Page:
Speaking of donations, in the first week at the hospital I signed up to donate blood (I’m O negative which can be given to anyone in an emergency) as I won’t be able to donate for 6 months after returning home. They don’t have any storage facilities though so they took my phone number and address and told me they’d get in touch as soon as they needed me. We were also joking in the house that in the event of any of them requiring a transfusion, I’d be cannulated in seconds, although after all the mossie bites I got in Chitwan it’s a good job that I never got the call. What are the symptoms of malaria again?
In the evening a few of us met up to trawl the shops where I bought some paintings and some tea- don’t expect much in the way of gifts when I get back, I had to sacrifice a pair of shoes and a towel in order to make room for the stuff. Then Anna and I went to the Olive Cafe for dinner, which was wonderful; I had a delicious carbonara and they even cooked Anna a breakfast omelette. It was my first meal there and it’s just typical that I found a really good restaurant on my last night in town (now I’ve got Ben Folds Five in my head…). Afterwards a load of us met up at the infamous Busy Bee bar, where I got to meet the two new guys in the house who were really nice so I’m sure they’ll fit in perfectly. I also met a guy called Tom who just happened to be passing through, and told me that he was starting a Radiography degree this September.
I hope I didn’t scare him too much with talk of Year 2 hell, but at least he’s got a while before he has to endure it, and if I survived anyone can. It was weird talking about home stuff while in a Nepalese bar, but even weirder when I got chatting to Stephanie, a chemistry teacher from the states who, after seeing my tattoo, told me about her friend who has mathematical integers tattooed on both his arms, because I’m almost certain that there’s someone fitting that description who’s also in Carl Zimmer’s Science Ink book coming out this year.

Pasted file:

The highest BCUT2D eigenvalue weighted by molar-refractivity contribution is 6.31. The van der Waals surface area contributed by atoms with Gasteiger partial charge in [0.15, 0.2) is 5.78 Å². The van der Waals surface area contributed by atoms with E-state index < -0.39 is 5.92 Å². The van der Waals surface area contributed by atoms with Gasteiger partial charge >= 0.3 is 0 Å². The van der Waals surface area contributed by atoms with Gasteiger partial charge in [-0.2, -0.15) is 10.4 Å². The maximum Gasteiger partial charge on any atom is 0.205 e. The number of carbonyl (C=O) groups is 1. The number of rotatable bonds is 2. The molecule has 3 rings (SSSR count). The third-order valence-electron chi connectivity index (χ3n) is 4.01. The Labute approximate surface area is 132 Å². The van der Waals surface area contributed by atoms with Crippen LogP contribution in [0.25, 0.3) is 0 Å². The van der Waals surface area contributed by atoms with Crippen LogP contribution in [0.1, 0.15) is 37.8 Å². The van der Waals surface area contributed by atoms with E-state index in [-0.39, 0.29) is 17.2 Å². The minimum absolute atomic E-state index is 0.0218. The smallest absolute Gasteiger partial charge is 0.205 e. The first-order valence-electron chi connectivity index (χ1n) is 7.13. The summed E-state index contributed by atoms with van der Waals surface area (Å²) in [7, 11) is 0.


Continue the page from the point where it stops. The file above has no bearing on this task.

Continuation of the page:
For those who are unaware, last year I was on my way out of the houses of parliament after the Libel Lobby when a guy commented on my tattoo and asked if it was on the Science Tattoo Emporium website, it wasn’t, but I sent a photo in shortly after and now there’s a book coming out in Autumn which I’ll be in along with hundreds of other inked geeks.
So there were two weird coincidences in one evening which was more than enough for me so a few of us went to play pool for a bit. I should add here that I am terrible at pool. In fact, anything requiring a degree of hand-eye coordination tends to be out of my skill set, but we played three’s up and the other two on my team managed to kick arse and we emerged victorious, which was a perfect end to my last night in Pokhara. Although as my friends started leaving that annoying dust must have been in the air again because my eyes got all leaky, so I may have given them all the impression that I’m a human being capable of emotions rather than an unfeeling robot. I’ll see about changing that impression when we meet up for a reunion in Manchester.
I genuinely hadn’t expected to make such good friends during my time here- I knew I was going to be sharing amazing experiences with people as we’d be in the same house and hospital, but I feel like there was more to it than that and I hope we can stay in contact as I know that they’re going to have really interesting lives and careers ahead of them.
I walked back in the rainy darkness skilfully avoiding cow shit and puddles with my newly acquired night vision (IT WASN’T LUCK) and thinking about what is yet to come. I had been hoping to avoid Kathmandu as much as possible, but it would be shame to miss it, and at least this way I don’t have to endure it again when I return. Also this way there is a much more reduced risk of missing my flight home as I’ll have 36 hours between returning from the Last Resort and the plane taking off.
Shit. My time really is running out here.